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About tiercel

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    CFI Poster
  1. Wow, all this because of a bent tail rotor! Well, since everyone else is chiming in, I might as well, too. I agree with Deerock that the crew and capt. of the Sea Shephard are doing conservation a disservice. I watched all of the episodes of Whale Wars because I love whales, and sure, some may be around for another 100 years, but I believe that whales are intelligent, social, and communicative beings that shouldn't be slaughtered unnecessarily. I wish I had the passion about anything that the crew of the Sea Shephard has for protecting whales, but at some point, it does become terrorism.
  2. When I was copiloting on a logging ship, I got to work with a few different command pilots. Most were really smooth, but we had this one command pilot who used the collective like a sledge hammer. I'd look over and see him pumping up and down on that stick like a UFC fighter pounding some guys face into a bloody pulp. I was always looking over my shoulder to make sure the rotor hadn't decided to go free agent and look for a less hostile work environment, but it hung in there. Eight hours of that a day for two weeks at a time. I definitely would not want to fly logs again.
  3. This is why it never pays to be a grammar nazi, unless you're allowed to carry a gun. Now you've got a buffalo herd to herd to Buffalo. This is surely a sign of the impending apocalypse.
  4. If there was a dust bunny, you could call it dust hare hair, har har.
  5. That's an interesting proposition for a preposition. I ought not of put it there.
  6. I just read that thread on JustHelicopters and it looked like only a couple of really assinine comments directed at Steve. I used to fly the right seat in a logging ship and I can tell you that you don't want to be there if you don't have to. A friend of mine tore his esophagus from vomiting so much from the right seat. I almost threw up my first time flying logs. Fortunately, it was so windy that the command pilot called it a day before I did. The first couple of days on a two week rotation were bad, but once you got used to it, you were impervious. I was always amazed at what gyrations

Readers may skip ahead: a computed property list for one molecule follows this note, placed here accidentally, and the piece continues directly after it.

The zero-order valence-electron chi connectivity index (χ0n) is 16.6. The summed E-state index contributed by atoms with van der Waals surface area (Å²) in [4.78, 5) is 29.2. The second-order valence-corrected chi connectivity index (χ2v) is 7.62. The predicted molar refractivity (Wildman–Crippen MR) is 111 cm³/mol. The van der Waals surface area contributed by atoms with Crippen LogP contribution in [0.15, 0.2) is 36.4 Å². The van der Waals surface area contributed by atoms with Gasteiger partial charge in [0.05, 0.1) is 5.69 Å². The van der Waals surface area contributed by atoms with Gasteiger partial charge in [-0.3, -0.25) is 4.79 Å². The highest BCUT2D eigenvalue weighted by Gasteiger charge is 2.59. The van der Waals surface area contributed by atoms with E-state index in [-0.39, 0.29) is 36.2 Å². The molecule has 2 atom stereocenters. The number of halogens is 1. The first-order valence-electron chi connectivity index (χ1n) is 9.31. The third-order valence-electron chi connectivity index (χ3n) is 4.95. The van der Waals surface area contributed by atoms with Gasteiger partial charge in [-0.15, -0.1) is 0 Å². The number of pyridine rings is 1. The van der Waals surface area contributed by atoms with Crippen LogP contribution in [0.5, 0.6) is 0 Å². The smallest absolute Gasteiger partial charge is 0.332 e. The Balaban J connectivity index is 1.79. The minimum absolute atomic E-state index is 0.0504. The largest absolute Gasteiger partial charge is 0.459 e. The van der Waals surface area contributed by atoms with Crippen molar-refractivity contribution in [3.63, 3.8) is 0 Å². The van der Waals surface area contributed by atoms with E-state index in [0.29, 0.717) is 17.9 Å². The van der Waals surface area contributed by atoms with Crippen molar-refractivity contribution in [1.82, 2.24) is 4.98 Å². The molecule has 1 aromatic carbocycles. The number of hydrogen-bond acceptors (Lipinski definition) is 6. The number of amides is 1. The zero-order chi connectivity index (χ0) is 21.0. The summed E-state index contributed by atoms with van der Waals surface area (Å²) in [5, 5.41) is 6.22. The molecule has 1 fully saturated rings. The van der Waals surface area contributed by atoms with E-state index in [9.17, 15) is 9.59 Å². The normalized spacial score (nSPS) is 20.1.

7. It's "You should HAVE said," not "You should OF said." Enough said. Who's the Nazi now?
  8. The latest Vertical Magazine has a nice article on Canadian Helicopter's mountain course. They're using EC120's and 206's, so it's got to be expensive, but seems like they cover things that only people with experience could teach. If you know anyone giving grants for advanced helicopter training, please let me know.
  9. http://www.trade-a-plane.com/classified/se...2&maxads=25 On trade-a-plane, click on other categories, employment, then under search choose help wanted -flight crews.
  10. Found this on Trade a Plane: HELICOPTER AG PILOT WANTED, must have R44 or Bell 47 time, turbine fixed wing a plus, be able to fly GPS, need references. cropdoctor@hotmail.com
  11. When you do that, do you try to be closer to the ground so you end up in ground effect? The way it looked in the clip, he/she was descending and flaring with a high rate of speed which to me, risks getting into settling, and if he had gotten to a hover, he would have still been high enough to risk settling if he tried to get the helicopter to the ground too quickly. I can imagine huge vortices being pushed down from the helicopter in all directions, with a tremendous induced flow pulling them along with the helicopter, almost like creating your own tailwind. Yes, i know I have an overactive
  12. He also may have had a slight tailwind which would explain why he came in so hot, his ground speed would have been higher than his airspeed. It might also explain why he got into settling right after he stopped, as though his downdraft, which would have been very strong, got pushed right back into him. He hung there for a split second before accelerating downward. Or was it not having enough power to hold an OGE hover once out of ETL? This is a good lesson for recognizing when to go around.
  13. As a tangent to the previous comment about a lease-back arrangement, you could buy one of those "Flyit" simulators and lease it to the flight school in exchange for work, if they don't already have one. It would be a lot less maintenance and insurance than a helicopter, but you wouldn't be able to build time. The advantage would be that the school could use the simulator to attract more students looking for instrument ratings.
  14. Not sure why no one's mentioned the EC 135. This, too, has the quiet fenestron tail and baggage area, but also club seating and VIP configurations.
  15. How about a turbo Subaru engine or a turbo-diesel engine to improve high altitude performance for those of us out west? Also, another ten gallons of fuel capacity and some baggage space would make it competitive with the R22.
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